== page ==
Two Tennessee Legislators Say They Want to Make Local Governments More Transparent

 

State Rep. William Lamberth (R-Portland) and State Sen. Mike Bell (R-Riceville) have put forward a bill that would make government entities provide more information to the public on upcoming government meetings.

According to the language of the bill, no later than January 1 of next year,  a governing body would have to make available to the public the agendas of upcoming meetings in a place accessible to the public for a period of at least three days prior to a meeting.

As the bill went on to say, the public must have access to these documents within this three-day timeframe assuming members of the governing body already have them.

“If supplemental meeting documents have not been created or provided to members of the governing body at least three days prior to the meeting, the supplemental meeting documents must be made publicly accessible as soon as possible upon creation, but prior to the meeting,” according to the bill.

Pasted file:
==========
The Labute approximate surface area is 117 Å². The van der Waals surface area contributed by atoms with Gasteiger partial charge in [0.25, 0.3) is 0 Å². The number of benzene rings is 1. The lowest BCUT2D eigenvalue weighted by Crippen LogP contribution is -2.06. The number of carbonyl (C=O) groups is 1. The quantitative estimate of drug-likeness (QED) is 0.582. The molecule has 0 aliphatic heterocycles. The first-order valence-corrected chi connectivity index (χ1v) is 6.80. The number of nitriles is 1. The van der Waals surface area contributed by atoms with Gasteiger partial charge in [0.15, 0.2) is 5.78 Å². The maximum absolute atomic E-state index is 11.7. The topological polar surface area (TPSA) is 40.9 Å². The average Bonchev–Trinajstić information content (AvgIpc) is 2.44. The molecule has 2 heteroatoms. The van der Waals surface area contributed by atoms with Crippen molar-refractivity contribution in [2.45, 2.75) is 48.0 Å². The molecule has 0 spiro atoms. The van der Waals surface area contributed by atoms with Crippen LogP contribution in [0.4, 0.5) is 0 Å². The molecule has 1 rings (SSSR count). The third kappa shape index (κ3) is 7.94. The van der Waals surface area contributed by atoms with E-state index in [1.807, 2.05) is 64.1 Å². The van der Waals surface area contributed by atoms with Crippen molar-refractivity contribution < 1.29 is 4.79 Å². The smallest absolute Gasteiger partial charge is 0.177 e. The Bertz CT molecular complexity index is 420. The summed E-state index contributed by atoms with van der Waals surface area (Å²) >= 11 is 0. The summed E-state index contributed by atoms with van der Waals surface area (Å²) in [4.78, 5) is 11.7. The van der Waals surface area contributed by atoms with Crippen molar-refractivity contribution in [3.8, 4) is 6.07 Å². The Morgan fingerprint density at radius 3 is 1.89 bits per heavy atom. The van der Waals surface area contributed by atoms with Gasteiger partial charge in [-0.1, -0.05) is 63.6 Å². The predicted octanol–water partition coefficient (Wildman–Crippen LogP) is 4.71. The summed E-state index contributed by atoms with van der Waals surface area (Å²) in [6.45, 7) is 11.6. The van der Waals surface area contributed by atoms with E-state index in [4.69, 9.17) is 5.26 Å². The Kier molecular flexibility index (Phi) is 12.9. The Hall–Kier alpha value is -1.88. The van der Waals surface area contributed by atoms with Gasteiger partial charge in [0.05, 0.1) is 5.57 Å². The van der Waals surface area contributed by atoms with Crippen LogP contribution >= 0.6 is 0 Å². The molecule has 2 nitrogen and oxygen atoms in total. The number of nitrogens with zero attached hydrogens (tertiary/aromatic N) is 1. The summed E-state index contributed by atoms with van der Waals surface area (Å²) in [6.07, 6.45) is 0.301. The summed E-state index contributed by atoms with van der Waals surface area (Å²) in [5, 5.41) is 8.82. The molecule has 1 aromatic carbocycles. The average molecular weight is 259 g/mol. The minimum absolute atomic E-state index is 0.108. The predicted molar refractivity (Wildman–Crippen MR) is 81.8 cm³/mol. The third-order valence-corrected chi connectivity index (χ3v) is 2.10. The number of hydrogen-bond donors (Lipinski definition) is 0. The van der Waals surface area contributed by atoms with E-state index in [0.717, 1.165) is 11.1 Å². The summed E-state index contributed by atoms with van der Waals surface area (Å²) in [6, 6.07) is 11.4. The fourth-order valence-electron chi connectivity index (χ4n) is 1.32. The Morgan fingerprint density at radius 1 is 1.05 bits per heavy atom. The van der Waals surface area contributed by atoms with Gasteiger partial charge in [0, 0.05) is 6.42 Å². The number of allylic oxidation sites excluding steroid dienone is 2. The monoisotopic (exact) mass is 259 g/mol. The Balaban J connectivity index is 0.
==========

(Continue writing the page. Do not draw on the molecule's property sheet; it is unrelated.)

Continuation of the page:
According to the Tennessee Coalition for Open Government’s website, other items required for public access include the following:

• Contact information for elected officials and members of governing bodies

• Minutes from public meetings, going back at least 12 months

• The government entity’s comprehensive annual financial support and other annual financial reports and audits required of the government entity, going back five years

• The charter or other organizing or governing documents of the governmental entity and governing body

• Policies, rules, ordinances and resolutions governing public meetings, public hearings and public records

• Contact information for more information about public meetings, public hearings and public records.

If a government entity does not have a website, the government entity would be required to make the documents freely and promptly available at a place accessible to the public, the TCOG said.

“While the bill does not prohibit a government entity from adding items to their agenda during the meeting, it does require that the agenda describe specific matters to be discussed or deliberated,” according to the TCOG.

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Chris Butler is an investigative journalist at The Tennessee Star. Follow Chris on Facebook. Email tips to [email protected]

 

 

 

 

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